Atul’s Song A Day- A choice collection of Hindi Film & Non-Film Songs

Jaage hain ab saare

Posted on: January 23, 2021


This article is meant to be posted in atulsongaday.me. If this article appears in other sites without the knowledge and consent of the web administrator of atulsongaday.me, then it is piracy of the copyright content of atulsongaday.me and is a punishable offence under the existing laws.

Blog Day :

4571 Post No. : 16175

I was not around when India got freedom from British Raj. When I was growing up, we were told that India won her freedom through non violent movement. Some people like Bhagat Singh, Chandrashekhar Azad, Subhash Chandra Bose etc found passing mention who were not part of non violent movement.

I was around when Bangladesh won her freedom from Pakistan in 1971. I was surprised to know what Bangladeshis are taught about their freedom. They are taught that Mukti bahini defeated Pakistani army and secured freedom for Bangladesh from Pakistan ! There is no mention of the fact that there was a full fledged war between India and Pakistan and that Pakistanis army, with 93000 Pakistani soldiers, surrendered before Indian army in Dhaka, leading to the independence of Bangladesh. There is a famous surrender photograph to prove it.

As for Pakistan, they are taught in their text books that Pakistan had defeated India in 1971 war but the scheming Indians in collusion with the entire world got Bangladesh to separate from Pakistan. There is no mention of the fact in Pakistani history textbooks that Pakistani army massacred 3 million East Pakistanis and raped 5 lakh East Pakistani women in what was a human right abuse second only to what was perperated by Nazis on jews during second world war, which ultimately led to the liberation of Bangladesh.

Who knows, we Indians too may have been been disinformed about our freedom struggle the way Bangladeshis are disinformed about their freedom from Pakistan ! Today, in the era of internet we have access to information over and above what we were taught in India in our history textbooks. And the facts that emerge from these independent sources differ from what we have been told in India.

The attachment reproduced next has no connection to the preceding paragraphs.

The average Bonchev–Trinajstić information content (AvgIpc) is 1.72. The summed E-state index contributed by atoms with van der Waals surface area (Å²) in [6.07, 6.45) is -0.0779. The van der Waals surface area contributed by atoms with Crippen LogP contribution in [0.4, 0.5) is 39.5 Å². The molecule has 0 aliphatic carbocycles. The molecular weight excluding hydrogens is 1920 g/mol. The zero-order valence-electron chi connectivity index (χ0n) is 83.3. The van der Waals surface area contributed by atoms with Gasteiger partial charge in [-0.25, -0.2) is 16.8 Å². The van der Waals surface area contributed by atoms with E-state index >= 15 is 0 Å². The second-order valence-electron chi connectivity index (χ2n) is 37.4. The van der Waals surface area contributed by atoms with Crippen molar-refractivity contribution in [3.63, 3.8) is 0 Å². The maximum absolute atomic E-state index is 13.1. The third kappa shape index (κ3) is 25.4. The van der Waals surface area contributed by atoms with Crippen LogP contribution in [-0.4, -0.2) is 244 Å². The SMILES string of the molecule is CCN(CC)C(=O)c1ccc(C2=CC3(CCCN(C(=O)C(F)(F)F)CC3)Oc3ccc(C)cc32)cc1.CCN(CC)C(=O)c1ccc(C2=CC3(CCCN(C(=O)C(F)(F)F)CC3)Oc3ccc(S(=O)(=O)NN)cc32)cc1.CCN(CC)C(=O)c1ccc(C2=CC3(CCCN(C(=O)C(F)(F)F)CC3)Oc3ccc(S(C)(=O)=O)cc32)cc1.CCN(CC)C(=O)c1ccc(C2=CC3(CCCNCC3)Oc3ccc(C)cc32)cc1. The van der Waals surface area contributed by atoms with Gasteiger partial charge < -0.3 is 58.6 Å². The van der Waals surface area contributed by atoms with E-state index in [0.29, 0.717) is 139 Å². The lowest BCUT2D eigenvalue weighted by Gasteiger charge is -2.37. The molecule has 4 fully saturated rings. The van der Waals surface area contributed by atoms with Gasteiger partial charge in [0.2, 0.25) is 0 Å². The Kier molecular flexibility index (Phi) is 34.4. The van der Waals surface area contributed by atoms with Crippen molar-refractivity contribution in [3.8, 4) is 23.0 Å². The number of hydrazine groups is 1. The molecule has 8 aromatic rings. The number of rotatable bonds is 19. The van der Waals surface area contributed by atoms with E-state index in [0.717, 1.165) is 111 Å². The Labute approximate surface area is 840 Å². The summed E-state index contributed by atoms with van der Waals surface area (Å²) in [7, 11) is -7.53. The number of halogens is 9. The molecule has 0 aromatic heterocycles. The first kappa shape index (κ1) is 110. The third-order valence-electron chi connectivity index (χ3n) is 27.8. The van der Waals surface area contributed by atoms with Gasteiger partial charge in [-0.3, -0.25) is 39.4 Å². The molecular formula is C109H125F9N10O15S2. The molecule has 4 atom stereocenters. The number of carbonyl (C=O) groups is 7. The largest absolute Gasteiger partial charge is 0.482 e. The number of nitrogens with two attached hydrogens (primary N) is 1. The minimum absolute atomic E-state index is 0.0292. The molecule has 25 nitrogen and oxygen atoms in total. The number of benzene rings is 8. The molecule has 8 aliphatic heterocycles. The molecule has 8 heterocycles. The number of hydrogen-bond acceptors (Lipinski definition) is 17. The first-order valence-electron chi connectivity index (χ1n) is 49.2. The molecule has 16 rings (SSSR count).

When the second world war ended, Britain had paid a heavy price for their war efforts. Britain, which was the largest economy in the world a few decades ago, found their economy in a bad shape. So much so that they had to take loan from USA (the new superpower) to shore up their economy. Britain had looted the resources of their colonies and they could no longer afford to hold on to their colonies as holding on to them had become prohibitively expensive for them.

Here is the lowdown about British economy in the aftermath of world war 2:-

Labour rejoiced at its political triumph, the first independent parliamentary majority in the party’s history, but it faced grave problems. The war had stripped Britain of virtually all its foreign financial resources, and the country had built up “sterling credits”—debts owed to other countries that would have to be paid in foreign currencies—amounting to several billion pounds. Moreover, the economy was in disarray. Some industries, such as aircraft manufacture, were far larger than was now needed, while others, such as railways and coal mines, were desperately short of new equipment and in bad repair. With nothing to export, Britain had no way to pay for imports or even for food. To make matters worse, within a few weeks of the surrender of Japan, on September 2, 1945, U.S. President Harry S. Truman, as he was required to do by law, ended lend-lease, upon which Britain had depended for its necessities as well as its arms. John Maynard Keynes, as his last service to Great Britain, had to negotiate a $3.75 billion loan from the United States and a smaller one from Canada. In international terms, Britain was bankrupt.

Also this:

Withdrawal from the empire
——————————
Britain, not entirely by coincidence, was also beginning its withdrawal from the empire. Most insistent in its demand for self-government was India. The Indian independence movement had come of age during World War I and had gained momentum with the Massacre of Amritsar of 1919. The All-India Congress Party, headed by Mohandas K. Gandhi, evoked sympathy throughout the world with its policy of nonviolent resistance, forcing Baldwin’s government in the late 1920s to seek compromise. The eventual solution, embodied in the Government of India Act of 1935, provided responsible government for the Indian provinces, the Indianization of the civil service, and an Indian parliament, but it made clear that the Westminster Parliament would continue to legislate for the subcontinent. The act pleased no one, neither the Indians, the Labour Party, which considered it a weak compromise, nor a substantial section of the Conservative Party headed by Churchill, which thought it went too far. Agitation in India continued.